In this ESPN Insider piece, Bill Barnwell suggests that quarterbacks from warm-weather hometowns have historically excelled in cold-weather NFL games. That conclusion got me thinking about our Air and Space collection of quarterbacks, three of whom hail from far sunnier environments.
Cold-weather performance is a limited factor for the Minnesota Vikings and Detroit Lions, who play more than half of every season indoors. But it's not uncommon for the division to be determined outdoors in December, be it in Chicago or Green Bay.
To that end, I looked up the career cold-weather performances of all four (presumed) NFC starters. It was an especially interesting exercise when considering that the Packers' Aaron Rodgers (California), the Lions' Matthew Stafford (Dallas) and the Vikings' Brett Favre (Mississippi) all hail from what I would consider warm-weather locales.
Check out the chart below, which compares each quarterback's cold-weather stats (defined as less than 40 degrees) to their career passer rating. Based on information compiled by STATS Inc., we see that Rodgers has matched his career performance -- exactly -- when playing in cold weather. Chicago's Jay Cutler, the only quarterback among the four who hails from a Midwest state, has a slightly better rating in such conditions.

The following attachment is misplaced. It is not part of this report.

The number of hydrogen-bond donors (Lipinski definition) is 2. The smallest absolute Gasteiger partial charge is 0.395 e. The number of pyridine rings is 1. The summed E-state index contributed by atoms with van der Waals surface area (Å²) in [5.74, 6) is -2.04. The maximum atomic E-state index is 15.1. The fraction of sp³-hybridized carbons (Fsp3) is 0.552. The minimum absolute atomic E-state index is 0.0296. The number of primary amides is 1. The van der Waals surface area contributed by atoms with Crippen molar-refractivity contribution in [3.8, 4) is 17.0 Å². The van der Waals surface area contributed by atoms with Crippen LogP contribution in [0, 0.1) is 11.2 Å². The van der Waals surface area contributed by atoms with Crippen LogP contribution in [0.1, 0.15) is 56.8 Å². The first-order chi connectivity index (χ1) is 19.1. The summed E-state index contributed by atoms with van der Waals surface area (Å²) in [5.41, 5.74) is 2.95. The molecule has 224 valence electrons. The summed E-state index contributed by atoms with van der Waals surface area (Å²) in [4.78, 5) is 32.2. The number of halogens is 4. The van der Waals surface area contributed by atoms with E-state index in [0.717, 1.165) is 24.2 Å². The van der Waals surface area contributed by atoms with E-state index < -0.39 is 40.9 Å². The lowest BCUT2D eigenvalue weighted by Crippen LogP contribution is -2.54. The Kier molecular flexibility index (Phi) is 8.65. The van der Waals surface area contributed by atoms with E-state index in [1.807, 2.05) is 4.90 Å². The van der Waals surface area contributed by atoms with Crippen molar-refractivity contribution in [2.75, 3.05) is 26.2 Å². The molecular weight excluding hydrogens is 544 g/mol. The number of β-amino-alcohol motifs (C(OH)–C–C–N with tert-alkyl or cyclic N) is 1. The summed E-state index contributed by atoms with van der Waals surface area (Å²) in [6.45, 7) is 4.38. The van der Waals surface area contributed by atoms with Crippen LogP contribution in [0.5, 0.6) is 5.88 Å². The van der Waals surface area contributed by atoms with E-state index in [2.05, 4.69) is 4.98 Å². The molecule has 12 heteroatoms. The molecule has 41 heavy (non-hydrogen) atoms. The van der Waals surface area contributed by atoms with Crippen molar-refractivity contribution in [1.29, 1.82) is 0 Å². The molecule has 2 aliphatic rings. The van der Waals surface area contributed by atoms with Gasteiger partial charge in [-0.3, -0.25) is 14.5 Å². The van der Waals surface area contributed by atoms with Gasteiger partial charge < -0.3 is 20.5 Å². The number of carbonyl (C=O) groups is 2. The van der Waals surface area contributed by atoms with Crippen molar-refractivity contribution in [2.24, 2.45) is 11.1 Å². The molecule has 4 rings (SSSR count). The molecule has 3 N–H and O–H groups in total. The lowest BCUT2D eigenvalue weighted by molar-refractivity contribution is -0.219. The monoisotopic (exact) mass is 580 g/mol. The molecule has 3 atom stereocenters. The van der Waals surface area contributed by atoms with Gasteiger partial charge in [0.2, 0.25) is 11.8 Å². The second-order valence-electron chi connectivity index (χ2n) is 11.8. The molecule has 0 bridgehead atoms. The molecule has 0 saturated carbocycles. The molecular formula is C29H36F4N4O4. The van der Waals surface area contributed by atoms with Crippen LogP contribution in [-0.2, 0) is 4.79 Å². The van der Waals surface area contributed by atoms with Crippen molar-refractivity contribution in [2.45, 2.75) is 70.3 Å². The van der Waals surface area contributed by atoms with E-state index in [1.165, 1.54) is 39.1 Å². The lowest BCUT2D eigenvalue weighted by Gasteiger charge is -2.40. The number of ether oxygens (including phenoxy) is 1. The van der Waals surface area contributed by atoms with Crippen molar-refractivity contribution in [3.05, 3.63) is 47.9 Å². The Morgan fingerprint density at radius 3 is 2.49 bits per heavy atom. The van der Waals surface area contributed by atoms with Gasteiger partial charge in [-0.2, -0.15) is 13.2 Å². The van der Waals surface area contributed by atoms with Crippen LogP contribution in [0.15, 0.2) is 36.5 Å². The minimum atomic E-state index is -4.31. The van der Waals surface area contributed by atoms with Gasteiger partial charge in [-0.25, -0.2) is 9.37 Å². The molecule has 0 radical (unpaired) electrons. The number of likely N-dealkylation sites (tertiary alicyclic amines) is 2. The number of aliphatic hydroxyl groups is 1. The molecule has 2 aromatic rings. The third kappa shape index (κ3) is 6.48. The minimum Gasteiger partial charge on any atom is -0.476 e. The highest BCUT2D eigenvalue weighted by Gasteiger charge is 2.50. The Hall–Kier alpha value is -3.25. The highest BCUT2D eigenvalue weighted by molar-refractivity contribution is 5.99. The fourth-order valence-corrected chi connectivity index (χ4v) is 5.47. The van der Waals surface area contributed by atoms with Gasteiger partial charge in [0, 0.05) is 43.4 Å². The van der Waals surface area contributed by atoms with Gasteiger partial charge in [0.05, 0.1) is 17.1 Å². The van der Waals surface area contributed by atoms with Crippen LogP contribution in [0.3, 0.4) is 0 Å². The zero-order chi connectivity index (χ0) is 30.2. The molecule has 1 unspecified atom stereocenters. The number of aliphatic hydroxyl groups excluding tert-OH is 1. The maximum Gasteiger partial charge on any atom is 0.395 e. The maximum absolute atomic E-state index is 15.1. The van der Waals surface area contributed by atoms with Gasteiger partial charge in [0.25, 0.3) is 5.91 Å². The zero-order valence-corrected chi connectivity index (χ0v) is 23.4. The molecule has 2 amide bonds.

Favre hasn't hidden his distaste for cold-weather games, but on the whole, his play hasn't fallen considerably in those instances. Finally, we shouldn't read too much into Stafford's one-game history in weather less than 40 degrees. That miserable performance came last December in Cincinnati, the final game Stafford played before succumbing to his separated left shoulder.